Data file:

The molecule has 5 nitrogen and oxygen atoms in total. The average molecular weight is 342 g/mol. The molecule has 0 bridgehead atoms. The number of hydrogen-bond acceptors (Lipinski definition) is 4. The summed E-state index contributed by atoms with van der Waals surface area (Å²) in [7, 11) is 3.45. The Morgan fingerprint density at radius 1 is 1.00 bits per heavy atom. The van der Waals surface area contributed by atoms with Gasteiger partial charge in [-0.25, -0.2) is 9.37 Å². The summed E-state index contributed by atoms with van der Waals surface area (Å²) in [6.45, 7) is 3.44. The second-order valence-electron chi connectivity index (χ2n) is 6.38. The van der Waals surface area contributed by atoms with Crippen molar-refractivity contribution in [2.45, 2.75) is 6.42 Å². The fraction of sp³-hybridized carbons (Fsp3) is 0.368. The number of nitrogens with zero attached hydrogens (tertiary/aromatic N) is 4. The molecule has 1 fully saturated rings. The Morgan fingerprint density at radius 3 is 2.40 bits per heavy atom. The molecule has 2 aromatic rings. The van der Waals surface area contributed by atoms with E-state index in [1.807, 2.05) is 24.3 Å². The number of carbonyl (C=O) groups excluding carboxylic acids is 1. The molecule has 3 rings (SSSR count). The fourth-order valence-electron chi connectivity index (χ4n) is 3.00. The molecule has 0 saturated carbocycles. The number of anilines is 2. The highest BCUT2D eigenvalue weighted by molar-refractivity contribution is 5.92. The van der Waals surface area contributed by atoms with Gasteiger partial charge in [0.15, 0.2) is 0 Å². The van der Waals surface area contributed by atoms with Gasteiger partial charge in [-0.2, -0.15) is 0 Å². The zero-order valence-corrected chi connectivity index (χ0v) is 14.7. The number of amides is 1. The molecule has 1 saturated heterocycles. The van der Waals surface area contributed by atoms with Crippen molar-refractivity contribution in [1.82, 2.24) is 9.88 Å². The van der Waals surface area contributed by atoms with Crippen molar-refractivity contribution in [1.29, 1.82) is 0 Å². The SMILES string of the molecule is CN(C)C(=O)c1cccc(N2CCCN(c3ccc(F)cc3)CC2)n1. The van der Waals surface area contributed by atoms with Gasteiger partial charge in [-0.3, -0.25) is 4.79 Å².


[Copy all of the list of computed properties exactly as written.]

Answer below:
The molecule has 5 nitrogen and oxygen atoms in total. The average molecular weight is 342 g/mol. The molecule has 0 bridgehead atoms. The number of hydrogen-bond acceptors (Lipinski definition) is 4. The summed E-state index contributed by atoms with van der Waals surface area (Å²) in [7, 11) is 3.45. The Morgan fingerprint density at radius 1 is 1.00 bits per heavy atom. The van der Waals surface area contributed by atoms with Gasteiger partial charge in [-0.25, -0.2) is 9.37 Å². The summed E-state index contributed by atoms with van der Waals surface area (Å²) in [6.45, 7) is 3.44. The second-order valence-electron chi connectivity index (χ2n) is 6.38. The van der Waals surface area contributed by atoms with Crippen molar-refractivity contribution in [2.45, 2.75) is 6.42 Å². The fraction of sp³-hybridized carbons (Fsp3) is 0.368. The number of nitrogens with zero attached hydrogens (tertiary/aromatic N) is 4. The molecule has 1 fully saturated rings. The Morgan fingerprint density at radius 3 is 2.40 bits per heavy atom. The molecule has 2 aromatic rings. The van der Waals surface area contributed by atoms with E-state index in [1.807, 2.05) is 24.3 Å². The number of carbonyl (C=O) groups excluding carboxylic acids is 1. The molecule has 3 rings (SSSR count). The fourth-order valence-electron chi connectivity index (χ4n) is 3.00. The molecule has 0 saturated carbocycles. The number of anilines is 2. The highest BCUT2D eigenvalue weighted by molar-refractivity contribution is 5.92. The van der Waals surface area contributed by atoms with Gasteiger partial charge in [0.15, 0.2) is 0 Å². The van der Waals surface area contributed by atoms with Gasteiger partial charge in [-0.2, -0.15) is 0 Å². The zero-order valence-corrected chi connectivity index (χ0v) is 14.7. The number of amides is 1. The molecule has 1 saturated heterocycles. The van der Waals surface area contributed by atoms with Crippen molar-refractivity contribution in [1.82, 2.24) is 9.88 Å². The van der Waals surface area contributed by atoms with Crippen molar-refractivity contribution in [1.29, 1.82) is 0 Å². The SMILES string of the molecule is CN(C)C(=O)c1cccc(N2CCCN(c3ccc(F)cc3)CC2)n1. The van der Waals surface area contributed by atoms with Gasteiger partial charge in [-0.3, -0.25) is 4.79 Å².